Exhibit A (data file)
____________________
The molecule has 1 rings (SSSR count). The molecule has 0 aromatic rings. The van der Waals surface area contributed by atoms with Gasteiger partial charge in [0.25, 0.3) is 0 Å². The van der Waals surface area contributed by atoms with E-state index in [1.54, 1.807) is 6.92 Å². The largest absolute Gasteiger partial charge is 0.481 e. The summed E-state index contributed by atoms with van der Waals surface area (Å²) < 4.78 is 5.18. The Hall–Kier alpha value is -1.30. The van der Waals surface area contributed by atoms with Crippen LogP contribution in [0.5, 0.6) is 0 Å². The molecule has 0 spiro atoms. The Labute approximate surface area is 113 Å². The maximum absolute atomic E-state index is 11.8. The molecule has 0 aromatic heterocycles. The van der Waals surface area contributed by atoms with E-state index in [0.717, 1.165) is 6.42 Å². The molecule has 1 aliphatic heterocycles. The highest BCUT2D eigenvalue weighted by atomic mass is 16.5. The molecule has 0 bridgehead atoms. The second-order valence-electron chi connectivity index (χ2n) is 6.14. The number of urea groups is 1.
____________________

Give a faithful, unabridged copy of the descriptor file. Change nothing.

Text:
The molecule has 1 rings (SSSR count). The molecule has 0 aromatic rings. The van der Waals surface area contributed by atoms with Gasteiger partial charge in [0.25, 0.3) is 0 Å². The van der Waals surface area contributed by atoms with E-state index in [1.54, 1.807) is 6.92 Å². The largest absolute Gasteiger partial charge is 0.481 e. The summed E-state index contributed by atoms with van der Waals surface area (Å²) < 4.78 is 5.18. The Hall–Kier alpha value is -1.30. The van der Waals surface area contributed by atoms with Crippen LogP contribution in [0.5, 0.6) is 0 Å². The molecule has 0 spiro atoms. The Labute approximate surface area is 113 Å². The maximum absolute atomic E-state index is 11.8. The molecule has 0 aromatic heterocycles. The van der Waals surface area contributed by atoms with E-state index in [0.717, 1.165) is 6.42 Å². The molecule has 1 aliphatic heterocycles. The highest BCUT2D eigenvalue weighted by atomic mass is 16.5. The molecule has 0 bridgehead atoms. The second-order valence-electron chi connectivity index (χ2n) is 6.14. The number of urea groups is 1.